Be safe, be smart, be sober

  • Published
  • By Tech. Sgt. Jennifer Garrison
  • 28th Medical Operations Squadron
As we head into the summer months, Ellsworth's Alcohol & Drug Abuse Prevention and Treatment program wants Airmen to be mindful of responsible alcohol use. 

Failure to drink responsibly affects all demographics, and each of us chooses where to go in our free time, as well as whether or not we consume alcohol. 

Responsible drinking requires appropriate decision making and understanding how our decisions can affect our personal and professional lives.

If we choose to be in an environment where alcoholic beverages are consumed and choose to partake, we are ultimately responsible for any resulting consequences. On many occasions, the ADAPT clinic has worked with Airmen who were not ready to take responsibility for their alcohol use. 

A driving-while-under-the-influence arrest, an accident, or a citation for public intoxication is not a result of bad timing or unfortunate luck. Responsible drinking means taking the necessary precautions so we not harm ourselves, our family, innocent bystanders and our careers. Another part of responsible drinking is understanding the effects alcohol has on the body and mind.

Body mass determines how much you are affected by alcohol and blood alcohol content is the concentration of alcohol you have in your blood. For example, a standard drink consumed by an average 180-pound-man will increase his BAC by 0.02 percent each drink, while a standard drink consumed by an average 120-pound-woman will increase her BAC by 0.03 percent each drink.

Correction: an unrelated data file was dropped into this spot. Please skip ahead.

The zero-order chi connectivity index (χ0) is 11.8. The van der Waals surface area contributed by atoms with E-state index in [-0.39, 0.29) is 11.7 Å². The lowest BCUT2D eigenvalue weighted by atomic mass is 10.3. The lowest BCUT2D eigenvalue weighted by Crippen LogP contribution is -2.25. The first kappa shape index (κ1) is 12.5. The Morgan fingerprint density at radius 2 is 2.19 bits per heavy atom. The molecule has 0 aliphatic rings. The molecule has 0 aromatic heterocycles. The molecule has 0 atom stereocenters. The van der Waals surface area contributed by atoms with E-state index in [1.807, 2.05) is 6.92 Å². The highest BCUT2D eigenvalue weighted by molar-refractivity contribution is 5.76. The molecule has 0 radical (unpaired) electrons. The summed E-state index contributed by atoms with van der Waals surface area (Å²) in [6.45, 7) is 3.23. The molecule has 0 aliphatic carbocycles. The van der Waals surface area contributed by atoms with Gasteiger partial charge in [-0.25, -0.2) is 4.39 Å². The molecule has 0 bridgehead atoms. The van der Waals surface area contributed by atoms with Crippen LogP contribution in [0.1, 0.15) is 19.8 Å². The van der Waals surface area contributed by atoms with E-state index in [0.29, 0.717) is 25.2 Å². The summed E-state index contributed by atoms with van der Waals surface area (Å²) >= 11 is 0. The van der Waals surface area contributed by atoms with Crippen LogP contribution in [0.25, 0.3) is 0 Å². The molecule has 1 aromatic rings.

A standard drink is any drink that contains about 14 grams of pure alcohol, or 0.6 fluid ounces or 1.2 tablespoons. A typical 12-ounce beer or cooler equals approximately one standard drink, and a 40-ounce beer or cooler equals approximately 3.3 standard drinks. Different brands and types of beverages vary alcohol, and standard drink equivalents may also vary due to this.

Additionally, a typical bottle of wine, roughly 25 ounces equals five standard drinks, and a mixed drink, depending on the recipe, can equal one to three or more standard drinks as 1.5 ounces of hard liquor contain 40 percent alcohol.

Of note, BAC is not affected by tolerance. The more you drink the higher your BAC will be, period. It takes approximately one and a half to two hours for your liver to metabolize each standard drink you consume. Regardless of whether you're male or female, if you drink two standard drinks, it will take your body roughly four hours to become alcohol-free. After consuming three standard drinks it takes around six hours to return to an alcohol-free state.

If you are feeling peer pressure to drink, you can enforce personal boundaries for yourself. Do not feel obligated to drink when you don't want to! If you are of-age and should you choose to drink, follow these eight steps for drinking responsibly:

     1. Use the buddy system. Never go out alone or with people you do not know.
     2. Don't drink on an empty stomach.
     3. Know your limits. Do not drink to impress anyone.
     4. Alternate a standard drink with a non-alcoholic drink.
     5. Drink slowly. It takes time for alcohol to take effect.
     6. Stop drinking if you start to feel sick, buzzed or drunk.
     7. Have a designated driver. Choose one who will ensure you get home safely and will not consume alcohol.
     8. Save the SAFE Ride number (605) 385-7433 in your phone and call if needed.

To request an ADAPT briefing or drunk goggles/manual go-cart obstacle course call the ADAPT program at (605) 385-3656.

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